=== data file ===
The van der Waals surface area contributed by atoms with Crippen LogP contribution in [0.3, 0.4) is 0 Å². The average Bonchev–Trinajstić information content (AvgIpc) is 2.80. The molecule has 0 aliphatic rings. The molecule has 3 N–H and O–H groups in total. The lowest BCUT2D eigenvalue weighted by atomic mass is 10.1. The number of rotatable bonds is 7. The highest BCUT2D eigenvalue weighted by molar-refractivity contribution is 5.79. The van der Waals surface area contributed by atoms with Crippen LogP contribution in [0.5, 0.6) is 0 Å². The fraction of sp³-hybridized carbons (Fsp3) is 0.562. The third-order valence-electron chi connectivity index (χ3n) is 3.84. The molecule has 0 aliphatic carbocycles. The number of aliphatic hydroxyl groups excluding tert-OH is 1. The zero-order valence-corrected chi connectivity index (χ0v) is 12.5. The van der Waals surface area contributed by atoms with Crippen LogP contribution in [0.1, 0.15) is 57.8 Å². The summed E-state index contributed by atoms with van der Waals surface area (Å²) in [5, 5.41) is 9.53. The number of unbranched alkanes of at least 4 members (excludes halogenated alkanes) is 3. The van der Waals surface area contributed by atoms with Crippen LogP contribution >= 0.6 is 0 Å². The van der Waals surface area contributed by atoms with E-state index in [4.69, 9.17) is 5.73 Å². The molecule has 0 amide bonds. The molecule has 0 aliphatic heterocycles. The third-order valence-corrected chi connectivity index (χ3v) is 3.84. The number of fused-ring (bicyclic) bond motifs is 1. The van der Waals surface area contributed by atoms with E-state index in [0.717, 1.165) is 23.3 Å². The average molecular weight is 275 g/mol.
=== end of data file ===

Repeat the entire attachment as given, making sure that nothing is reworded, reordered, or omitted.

The van der Waals surface area contributed by atoms with Crippen LogP contribution in [0.3, 0.4) is 0 Å². The average Bonchev–Trinajstić information content (AvgIpc) is 2.80. The molecule has 0 aliphatic rings. The molecule has 3 N–H and O–H groups in total. The lowest BCUT2D eigenvalue weighted by atomic mass is 10.1. The number of rotatable bonds is 7. The highest BCUT2D eigenvalue weighted by molar-refractivity contribution is 5.79. The van der Waals surface area contributed by atoms with Crippen LogP contribution in [0.5, 0.6) is 0 Å². The fraction of sp³-hybridized carbons (Fsp3) is 0.562. The third-order valence-electron chi connectivity index (χ3n) is 3.84. The molecule has 0 aliphatic carbocycles. The number of aliphatic hydroxyl groups excluding tert-OH is 1. The zero-order valence-corrected chi connectivity index (χ0v) is 12.5. The van der Waals surface area contributed by atoms with Crippen LogP contribution in [0.1, 0.15) is 57.8 Å². The summed E-state index contributed by atoms with van der Waals surface area (Å²) in [5, 5.41) is 9.53. The number of unbranched alkanes of at least 4 members (excludes halogenated alkanes) is 3. The van der Waals surface area contributed by atoms with Crippen LogP contribution >= 0.6 is 0 Å². The van der Waals surface area contributed by atoms with E-state index in [4.69, 9.17) is 5.73 Å². The molecule has 0 amide bonds. The molecule has 0 aliphatic heterocycles. The third-order valence-corrected chi connectivity index (χ3v) is 3.84. The number of fused-ring (bicyclic) bond motifs is 1. The van der Waals surface area contributed by atoms with E-state index in [0.717, 1.165) is 23.3 Å². The average molecular weight is 275 g/mol.